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  1. #1
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    Analysis Paralysis: What bike to buy?

    Hi, I've read a lot of forum posts about bike selection on bikeforums.net, and was helping you very good people could help me out: I'm stuck in analysis paralysis!

    I've done a lot of research and settled on a list of bikes I think are "interesting" for my short commute to work (about 8 miles round trip) and my aspirations to bike around in a 10 mile radius from my house for some exercise, and as a way to cut the number of short car trips I take for things like lunch. And as a bike capable of taking the occasional longer ride when I get more fit (hopefully).

    I'm 31, 5'10", 210. Since I'm not a great athlete in any sense of the word I don't want to overspend. I've set a hard limit of $700 for a bike and I would really prefer to not spend more than $550 for the base bike, since I realize I'll need some extras. My only bike at present is a 15 year old giant MTB (inherited from a friend) which is falling apart... to the point where it is unrideable. Hence my desire for a new bike soon. I also might be able to get the MTB fixed if the right answer is to wait for the '08 models or end of season sales or whatever.

    Here are my ideas:
    - Trek 7.3 FX (wish it wasn't an aluminum fork); but I rode the 7.3 a little and it seemed fast. Need to do a longer test ride. My local shop is a huge Trek dealer and has these in stock last time I checked. 7.5 seems to be out of my budget.
    - Bianchi Bergamo. I'm having trouble finding an SF Bay Area bike shop which has this in stock in my size (and very few carry it at all).
    - Jamis Coda/Coda Sport. I like the idea of a steel bike since my MTB is steel, and the ride should be nice. But every shop in the Bay Area I called is out of my size, and the shops I spoke to said that Coda and Coda Sport are in very short supply: "Our Jamis Rep said we'd get some more in a two weeks. But then, he says a lot of things..."

    Mostly I'm feeling discouraged: I got pretty interested in the Jamis only to discover that I can't actually put my hands on one to try it. I'm also a little concerned as some of my friends have warned me that the straight handlebars of hybrids (even though that is what I am used to from the MTB) will not be a good thing on longer rides. So, I'm feeling a bit stuck. What should I do? Please help!

    Thanks,

    Dan

  2. #2
    CRIKEY!!!!!!! Cyclaholic's Avatar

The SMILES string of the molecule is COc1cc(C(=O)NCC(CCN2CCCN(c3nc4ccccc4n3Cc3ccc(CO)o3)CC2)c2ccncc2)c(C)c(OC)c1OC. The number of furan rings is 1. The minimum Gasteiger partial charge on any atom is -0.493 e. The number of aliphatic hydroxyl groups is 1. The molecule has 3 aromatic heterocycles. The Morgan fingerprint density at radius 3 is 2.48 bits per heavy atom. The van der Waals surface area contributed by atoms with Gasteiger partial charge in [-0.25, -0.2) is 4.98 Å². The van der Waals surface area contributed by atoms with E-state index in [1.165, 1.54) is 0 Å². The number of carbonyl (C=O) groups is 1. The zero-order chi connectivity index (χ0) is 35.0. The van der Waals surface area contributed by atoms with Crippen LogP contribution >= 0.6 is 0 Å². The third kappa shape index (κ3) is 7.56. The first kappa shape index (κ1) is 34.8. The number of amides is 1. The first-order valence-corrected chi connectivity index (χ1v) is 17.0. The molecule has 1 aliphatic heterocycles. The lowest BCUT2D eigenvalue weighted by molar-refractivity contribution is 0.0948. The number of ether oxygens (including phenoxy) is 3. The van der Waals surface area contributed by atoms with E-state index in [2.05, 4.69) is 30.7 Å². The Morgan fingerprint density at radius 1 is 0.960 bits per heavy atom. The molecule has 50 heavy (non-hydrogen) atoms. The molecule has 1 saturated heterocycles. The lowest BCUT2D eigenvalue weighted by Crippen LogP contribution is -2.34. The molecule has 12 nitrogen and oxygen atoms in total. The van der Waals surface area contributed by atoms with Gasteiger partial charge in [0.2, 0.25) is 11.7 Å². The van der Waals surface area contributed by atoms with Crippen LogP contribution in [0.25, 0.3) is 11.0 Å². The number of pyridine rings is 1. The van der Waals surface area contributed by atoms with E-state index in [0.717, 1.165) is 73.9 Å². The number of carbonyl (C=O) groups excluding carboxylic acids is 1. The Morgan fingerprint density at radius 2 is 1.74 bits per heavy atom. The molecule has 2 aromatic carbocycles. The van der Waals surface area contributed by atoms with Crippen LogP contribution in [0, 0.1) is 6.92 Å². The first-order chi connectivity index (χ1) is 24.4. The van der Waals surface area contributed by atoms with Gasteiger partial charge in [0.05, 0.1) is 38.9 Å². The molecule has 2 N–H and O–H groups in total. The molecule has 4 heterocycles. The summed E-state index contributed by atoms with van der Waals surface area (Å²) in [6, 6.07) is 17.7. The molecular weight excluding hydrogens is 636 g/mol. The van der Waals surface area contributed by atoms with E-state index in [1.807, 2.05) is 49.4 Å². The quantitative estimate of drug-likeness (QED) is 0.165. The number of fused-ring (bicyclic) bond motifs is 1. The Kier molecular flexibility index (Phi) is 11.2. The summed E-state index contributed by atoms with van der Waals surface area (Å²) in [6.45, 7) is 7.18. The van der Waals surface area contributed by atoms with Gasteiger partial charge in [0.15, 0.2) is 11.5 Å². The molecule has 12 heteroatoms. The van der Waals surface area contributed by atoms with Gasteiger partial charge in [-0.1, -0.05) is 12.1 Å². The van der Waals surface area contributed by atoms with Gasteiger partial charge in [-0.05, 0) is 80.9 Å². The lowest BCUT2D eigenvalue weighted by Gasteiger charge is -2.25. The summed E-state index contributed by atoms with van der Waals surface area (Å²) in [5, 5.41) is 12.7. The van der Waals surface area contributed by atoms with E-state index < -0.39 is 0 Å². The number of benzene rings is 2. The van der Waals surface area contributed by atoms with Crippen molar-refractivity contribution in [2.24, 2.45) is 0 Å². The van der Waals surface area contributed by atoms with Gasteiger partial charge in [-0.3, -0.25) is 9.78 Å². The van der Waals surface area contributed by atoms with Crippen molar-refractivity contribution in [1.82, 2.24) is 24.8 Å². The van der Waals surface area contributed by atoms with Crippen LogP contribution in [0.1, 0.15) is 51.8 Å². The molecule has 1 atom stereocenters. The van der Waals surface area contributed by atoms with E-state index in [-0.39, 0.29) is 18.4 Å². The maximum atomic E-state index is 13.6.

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    I think it would be worth your while to track down a Jamis dealer with your size and tee up a nice long test ride, even if it means regularly contacting all the bike shops and badgering them.

    You don't need us to compare these bikes 'on paper' all their specs are published and well known, they're bothe decent bikes for the money. If a shop tries to get you to commit to buying the Jamis before they'll order it in then go elsewhere.

    Ultimately I think you should choose the bike that feels best to you after one or two test rides on each. Take your time, don't let sales people rush your decision or push you onto a bike you're not 100% happy with.
    There are 10 types of people in the world - the ones that can count in base 2, the ones that can't count in base 2, and the ones that didn't expect this to be in base 3.

  3. #3
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    Post Test Ride...

    Thanks for the advice Cyclaholic. I got a chance to ride all three of these bikes this weekend and I'm still unsure. First I rode the Bianchi Bergamo-- I would say that it is very "fun" overall. And the shifters are fun to use and feel very natural. My mistake here was not to ride the bike enough. I should have gone further on it and found some areas without a lot of stops and starts. For city streets, however, it is pretty nice.

    Next I rode the Trek 7.3FX, at Chain Reaction in Redwood City-- I mention the dealer only because the customer service was by a huge margin the best. They took the time to really fit the bike to me, to give me a 4 mile test loop to ride (including pocket map), and even asked me if I wanted a glass of water when I returned! The Trek seems... "fast" for lack of a better word. The saddle was pretty unpleasant but I know I can replace that. Everything on the bike worked well.